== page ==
Young children who watch lots of television each day could be at risk of developing asthma, according to a study published on Tuesday.

The findings are made in a long-term investigation by British doctors among more than 3 000 children, whose respiratory health has been monitored since birth in 1991 and 1992.

In a paper published in the specialist journal Thorax, the investigators looked into an increase in asthma that was noticeable
between the ages of three and a half and 11 and a half. Among children who did not have any asthmatic symptoms at the
earlier age, six percent developed them eight years later.

More than two hours of TV a day increased asthma risk

But especially prominent was the increase among children who, according to their parents, watched television for two hours or more each day. In this group, the risk of developing asthma by 11 and a half was nearly twice that of counterparts who watched less than two hours.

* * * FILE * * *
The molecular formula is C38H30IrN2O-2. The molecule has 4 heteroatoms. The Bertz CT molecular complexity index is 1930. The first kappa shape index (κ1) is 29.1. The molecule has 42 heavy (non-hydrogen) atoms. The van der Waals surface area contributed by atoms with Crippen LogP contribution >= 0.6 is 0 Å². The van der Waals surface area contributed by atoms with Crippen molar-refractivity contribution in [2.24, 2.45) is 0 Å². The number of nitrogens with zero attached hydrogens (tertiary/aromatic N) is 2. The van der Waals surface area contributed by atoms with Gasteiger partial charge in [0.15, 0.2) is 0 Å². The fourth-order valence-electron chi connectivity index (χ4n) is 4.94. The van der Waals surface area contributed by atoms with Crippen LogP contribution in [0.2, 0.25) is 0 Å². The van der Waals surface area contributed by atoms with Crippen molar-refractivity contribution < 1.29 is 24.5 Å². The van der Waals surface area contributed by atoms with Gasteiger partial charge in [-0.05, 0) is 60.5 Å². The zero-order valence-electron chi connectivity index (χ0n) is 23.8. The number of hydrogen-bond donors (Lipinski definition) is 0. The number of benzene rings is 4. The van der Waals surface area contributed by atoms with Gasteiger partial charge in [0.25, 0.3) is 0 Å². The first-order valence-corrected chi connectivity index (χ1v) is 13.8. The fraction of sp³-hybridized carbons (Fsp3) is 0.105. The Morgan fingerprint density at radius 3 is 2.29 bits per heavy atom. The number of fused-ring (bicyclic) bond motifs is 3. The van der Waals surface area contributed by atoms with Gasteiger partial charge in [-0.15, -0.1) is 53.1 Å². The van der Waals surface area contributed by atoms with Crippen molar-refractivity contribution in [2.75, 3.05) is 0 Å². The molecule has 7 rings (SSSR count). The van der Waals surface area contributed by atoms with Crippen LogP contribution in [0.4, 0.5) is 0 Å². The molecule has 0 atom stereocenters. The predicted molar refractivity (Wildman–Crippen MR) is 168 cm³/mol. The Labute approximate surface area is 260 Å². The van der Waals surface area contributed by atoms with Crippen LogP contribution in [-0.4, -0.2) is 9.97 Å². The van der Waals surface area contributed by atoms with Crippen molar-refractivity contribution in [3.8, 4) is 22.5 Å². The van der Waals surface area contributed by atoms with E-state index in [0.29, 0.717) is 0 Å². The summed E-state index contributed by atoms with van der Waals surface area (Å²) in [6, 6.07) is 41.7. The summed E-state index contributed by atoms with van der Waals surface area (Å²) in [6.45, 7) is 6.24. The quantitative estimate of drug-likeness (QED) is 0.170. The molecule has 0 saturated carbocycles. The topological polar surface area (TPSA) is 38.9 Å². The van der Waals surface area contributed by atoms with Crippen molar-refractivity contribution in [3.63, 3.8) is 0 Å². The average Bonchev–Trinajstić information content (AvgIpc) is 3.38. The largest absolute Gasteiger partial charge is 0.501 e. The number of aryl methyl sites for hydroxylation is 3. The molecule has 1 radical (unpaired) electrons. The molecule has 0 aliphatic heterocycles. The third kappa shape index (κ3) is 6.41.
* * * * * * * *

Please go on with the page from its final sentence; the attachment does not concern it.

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The probe touches on scientists’ suspicions that sedentary behaviour and poor physical fitness has an effect on respiratory development, especially the airway tissue called smooth muscle.

Television was taken as a proxy for sedentary activity because at the time – the mid-1990s – personal computers and games consoles were not widely available.

Other factors associated with asthma are obesity and environmental factors such as exposure to exhaust pollution.

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